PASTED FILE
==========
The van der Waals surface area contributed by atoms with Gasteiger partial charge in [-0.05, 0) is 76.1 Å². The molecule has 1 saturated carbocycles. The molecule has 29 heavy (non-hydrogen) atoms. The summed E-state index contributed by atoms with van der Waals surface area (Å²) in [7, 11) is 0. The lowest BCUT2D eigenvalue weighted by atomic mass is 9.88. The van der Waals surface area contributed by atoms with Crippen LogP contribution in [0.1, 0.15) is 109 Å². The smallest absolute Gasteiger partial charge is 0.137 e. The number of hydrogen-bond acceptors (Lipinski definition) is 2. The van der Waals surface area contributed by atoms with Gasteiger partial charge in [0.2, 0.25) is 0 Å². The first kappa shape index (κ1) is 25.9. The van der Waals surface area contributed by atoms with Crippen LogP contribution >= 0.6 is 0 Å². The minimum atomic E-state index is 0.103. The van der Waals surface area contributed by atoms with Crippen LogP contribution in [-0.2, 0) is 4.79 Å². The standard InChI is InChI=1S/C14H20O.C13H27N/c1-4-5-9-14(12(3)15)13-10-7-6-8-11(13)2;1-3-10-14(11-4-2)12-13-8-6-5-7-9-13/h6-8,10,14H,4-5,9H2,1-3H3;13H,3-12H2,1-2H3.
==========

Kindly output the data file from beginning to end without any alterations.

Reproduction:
The van der Waals surface area contributed by atoms with Gasteiger partial charge in [-0.05, 0) is 76.1 Å². The molecule has 1 saturated carbocycles. The molecule has 29 heavy (non-hydrogen) atoms. The summed E-state index contributed by atoms with van der Waals surface area (Å²) in [7, 11) is 0. The lowest BCUT2D eigenvalue weighted by atomic mass is 9.88. The van der Waals surface area contributed by atoms with Crippen LogP contribution in [0.1, 0.15) is 109 Å². The smallest absolute Gasteiger partial charge is 0.137 e. The number of hydrogen-bond acceptors (Lipinski definition) is 2. The van der Waals surface area contributed by atoms with Gasteiger partial charge in [0.2, 0.25) is 0 Å². The first kappa shape index (κ1) is 25.9. The van der Waals surface area contributed by atoms with Crippen LogP contribution >= 0.6 is 0 Å². The minimum atomic E-state index is 0.103. The van der Waals surface area contributed by atoms with Crippen LogP contribution in [-0.2, 0) is 4.79 Å². The standard InChI is InChI=1S/C14H20O.C13H27N/c1-4-5-9-14(12(3)15)13-10-7-6-8-11(13)2;1-3-10-14(11-4-2)12-13-8-6-5-7-9-13/h6-8,10,14H,4-5,9H2,1-3H3;13H,3-12H2,1-2H3.